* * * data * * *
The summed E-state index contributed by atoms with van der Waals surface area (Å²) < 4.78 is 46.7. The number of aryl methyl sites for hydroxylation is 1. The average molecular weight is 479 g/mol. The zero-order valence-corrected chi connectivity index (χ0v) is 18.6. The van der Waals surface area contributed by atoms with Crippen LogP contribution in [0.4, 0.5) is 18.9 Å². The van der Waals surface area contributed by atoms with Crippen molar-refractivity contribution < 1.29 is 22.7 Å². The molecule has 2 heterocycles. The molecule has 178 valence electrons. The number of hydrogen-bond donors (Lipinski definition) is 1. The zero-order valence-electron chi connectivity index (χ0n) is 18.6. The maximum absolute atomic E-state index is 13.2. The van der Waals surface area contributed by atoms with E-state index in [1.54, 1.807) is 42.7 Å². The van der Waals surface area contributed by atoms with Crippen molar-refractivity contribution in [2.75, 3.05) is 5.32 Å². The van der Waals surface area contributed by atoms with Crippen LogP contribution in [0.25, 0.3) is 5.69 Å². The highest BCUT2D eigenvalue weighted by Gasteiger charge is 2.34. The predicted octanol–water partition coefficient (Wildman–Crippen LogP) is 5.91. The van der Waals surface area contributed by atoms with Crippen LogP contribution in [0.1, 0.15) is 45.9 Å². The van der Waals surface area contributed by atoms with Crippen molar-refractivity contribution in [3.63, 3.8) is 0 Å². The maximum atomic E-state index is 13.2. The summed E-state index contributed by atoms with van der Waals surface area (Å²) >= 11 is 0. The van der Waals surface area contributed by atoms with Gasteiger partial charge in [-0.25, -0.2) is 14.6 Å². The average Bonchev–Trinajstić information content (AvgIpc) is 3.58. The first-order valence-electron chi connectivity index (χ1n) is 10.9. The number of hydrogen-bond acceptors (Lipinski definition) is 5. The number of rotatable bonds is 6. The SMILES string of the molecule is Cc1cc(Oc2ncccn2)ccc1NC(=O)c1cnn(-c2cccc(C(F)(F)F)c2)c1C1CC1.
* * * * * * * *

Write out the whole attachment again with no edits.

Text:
The summed E-state index contributed by atoms with van der Waals surface area (Å²) < 4.78 is 46.7. The number of aryl methyl sites for hydroxylation is 1. The average molecular weight is 479 g/mol. The zero-order valence-corrected chi connectivity index (χ0v) is 18.6. The van der Waals surface area contributed by atoms with Crippen LogP contribution in [0.4, 0.5) is 18.9 Å². The van der Waals surface area contributed by atoms with Crippen molar-refractivity contribution < 1.29 is 22.7 Å². The molecule has 2 heterocycles. The molecule has 178 valence electrons. The number of hydrogen-bond donors (Lipinski definition) is 1. The zero-order valence-electron chi connectivity index (χ0n) is 18.6. The maximum absolute atomic E-state index is 13.2. The van der Waals surface area contributed by atoms with E-state index in [1.54, 1.807) is 42.7 Å². The van der Waals surface area contributed by atoms with Crippen molar-refractivity contribution in [2.75, 3.05) is 5.32 Å². The van der Waals surface area contributed by atoms with Crippen LogP contribution in [0.25, 0.3) is 5.69 Å². The highest BCUT2D eigenvalue weighted by Gasteiger charge is 2.34. The predicted octanol–water partition coefficient (Wildman–Crippen LogP) is 5.91. The van der Waals surface area contributed by atoms with Crippen LogP contribution in [0.1, 0.15) is 45.9 Å². The van der Waals surface area contributed by atoms with Crippen molar-refractivity contribution in [3.63, 3.8) is 0 Å². The maximum atomic E-state index is 13.2. The summed E-state index contributed by atoms with van der Waals surface area (Å²) >= 11 is 0. The van der Waals surface area contributed by atoms with Gasteiger partial charge in [-0.25, -0.2) is 14.6 Å². The average Bonchev–Trinajstić information content (AvgIpc) is 3.58. The first-order valence-electron chi connectivity index (χ1n) is 10.9. The number of hydrogen-bond acceptors (Lipinski definition) is 5. The number of rotatable bonds is 6. The SMILES string of the molecule is Cc1cc(Oc2ncccn2)ccc1NC(=O)c1cnn(-c2cccc(C(F)(F)F)c2)c1C1CC1.